The picture of a blond angelic boy known as Baby P has been a fixture in newspapers since his mother and two men were found guilty of causing his death.
The tragedy of the toddler from Haringey occurred after 17 months of horrific abuse, which social workers failed to stop, and has led to inquiries being launched into the roles of the agencies involved.
The children’s services department in Harrow oversees all issues related to the welfare of young people from adoption to internet safety. In five years, there has not been a death of a child in care, however director of children’s services Paul Clark says the department remains vigilant.
He said: "I would be foolish to say it (Baby P) would never happen here, but we work very hard at Harrow to not accept what we are told and challenge people we are working with and each other."
By challenge, the director means questioning the variety of agencies that work with children on the Local Safeguarding Children Board which includes the police, social workers, teachers and healthcare officials.
There are currently 144 children in the borough who are in residential accommodation or foster care.
There are a further 144 children on child protection plans who are living at home and monitored by social services.
In addition there are a further 150 families who have approached the council for help and are currently being offered support.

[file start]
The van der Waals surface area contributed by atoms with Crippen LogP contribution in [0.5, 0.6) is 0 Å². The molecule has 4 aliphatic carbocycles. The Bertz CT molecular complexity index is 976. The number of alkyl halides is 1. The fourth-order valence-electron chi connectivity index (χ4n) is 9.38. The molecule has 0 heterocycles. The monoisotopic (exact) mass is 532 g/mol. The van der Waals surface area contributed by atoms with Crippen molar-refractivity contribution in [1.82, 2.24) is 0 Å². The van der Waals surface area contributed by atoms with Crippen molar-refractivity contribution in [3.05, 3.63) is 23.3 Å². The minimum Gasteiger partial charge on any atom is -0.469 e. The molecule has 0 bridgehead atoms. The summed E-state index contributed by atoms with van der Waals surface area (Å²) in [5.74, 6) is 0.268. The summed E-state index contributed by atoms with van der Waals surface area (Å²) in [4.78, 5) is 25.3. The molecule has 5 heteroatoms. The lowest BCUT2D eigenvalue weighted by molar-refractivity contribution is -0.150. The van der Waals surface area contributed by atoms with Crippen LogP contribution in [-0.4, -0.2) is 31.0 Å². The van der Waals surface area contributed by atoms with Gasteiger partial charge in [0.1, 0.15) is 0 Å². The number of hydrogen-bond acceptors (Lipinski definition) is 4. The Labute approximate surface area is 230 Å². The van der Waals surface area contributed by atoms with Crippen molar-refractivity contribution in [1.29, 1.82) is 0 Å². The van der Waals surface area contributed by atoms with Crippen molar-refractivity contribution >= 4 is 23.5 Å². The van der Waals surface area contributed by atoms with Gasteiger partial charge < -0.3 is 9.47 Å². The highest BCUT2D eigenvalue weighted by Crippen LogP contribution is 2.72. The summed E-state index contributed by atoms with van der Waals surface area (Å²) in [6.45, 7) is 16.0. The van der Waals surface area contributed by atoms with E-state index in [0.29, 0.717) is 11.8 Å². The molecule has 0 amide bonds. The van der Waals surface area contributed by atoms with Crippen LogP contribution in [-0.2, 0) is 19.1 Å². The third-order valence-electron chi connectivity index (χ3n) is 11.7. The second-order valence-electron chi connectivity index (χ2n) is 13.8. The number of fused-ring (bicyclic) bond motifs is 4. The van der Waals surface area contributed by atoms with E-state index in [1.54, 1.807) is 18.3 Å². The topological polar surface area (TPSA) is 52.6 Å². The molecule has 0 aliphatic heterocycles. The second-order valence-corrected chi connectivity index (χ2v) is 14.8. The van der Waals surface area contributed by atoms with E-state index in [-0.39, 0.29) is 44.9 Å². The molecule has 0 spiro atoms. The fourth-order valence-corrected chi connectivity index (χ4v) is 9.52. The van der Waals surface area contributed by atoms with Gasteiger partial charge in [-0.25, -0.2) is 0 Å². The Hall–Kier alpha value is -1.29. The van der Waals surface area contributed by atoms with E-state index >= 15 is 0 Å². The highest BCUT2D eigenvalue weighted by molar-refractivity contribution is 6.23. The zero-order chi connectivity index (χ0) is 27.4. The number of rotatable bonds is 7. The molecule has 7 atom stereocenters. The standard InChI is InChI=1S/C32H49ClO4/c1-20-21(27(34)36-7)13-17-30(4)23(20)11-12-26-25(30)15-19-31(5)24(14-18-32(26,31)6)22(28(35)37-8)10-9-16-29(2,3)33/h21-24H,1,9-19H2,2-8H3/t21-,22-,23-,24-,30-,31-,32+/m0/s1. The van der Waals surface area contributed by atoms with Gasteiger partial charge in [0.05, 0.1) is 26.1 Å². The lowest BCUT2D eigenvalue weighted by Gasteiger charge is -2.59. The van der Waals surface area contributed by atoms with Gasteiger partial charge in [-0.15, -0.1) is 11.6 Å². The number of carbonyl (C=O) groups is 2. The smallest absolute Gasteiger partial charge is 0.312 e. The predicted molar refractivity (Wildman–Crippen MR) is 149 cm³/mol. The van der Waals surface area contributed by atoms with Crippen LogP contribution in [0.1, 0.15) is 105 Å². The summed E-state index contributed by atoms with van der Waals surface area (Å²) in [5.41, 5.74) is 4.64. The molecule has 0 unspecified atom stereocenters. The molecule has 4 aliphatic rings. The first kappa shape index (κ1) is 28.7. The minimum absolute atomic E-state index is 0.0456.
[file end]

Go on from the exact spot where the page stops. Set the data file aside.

The main reason children are in care is because of neglect or abuse, with
43 per cent of cases involving parents failing to care for children or subjecting them to emotional or physical abuse.
This is followed by absent parenting at 18 per cent, when a parent abandons a child.
Mr Clark regularly meets with social workers and children to ensure the
system is working well.
He said: "In the care protection plans it could be something as simple as a child needing to learn how to ride a bike or take drama classes.
"We deal with emotional issues, but also the everyday aspects of being a child."
The NSPCC has called for an urgent review of child protection plans at local councils to find those at risk of the most serious harm.
Solicitor Amanjit Lalli, head of the childcare department at Duncan Lewis and C Solicitors, which has offices in Peterborough Road, Harrow, has acted on behalf of parents and guardians of children. In her experience, early intervention is the key to protecting young people in danger.
She said: "Recently I have noticed that local authorities are not issuing proceedings and that is a concern as they are not taking steps to protect children.
"It is encouraging that the authorities will work with the families and try to help them, but they do not start proceedings quickly enough."
In Harrow, Mr Clark believes in putting the child at the centre of all proceedings to ensure they are safe.
He said: "I always think – in the words of Lord Laming who did the inquiry on Victoria Climbie – what is life like for this child every day?
"We put the child at the centre of our proceedings."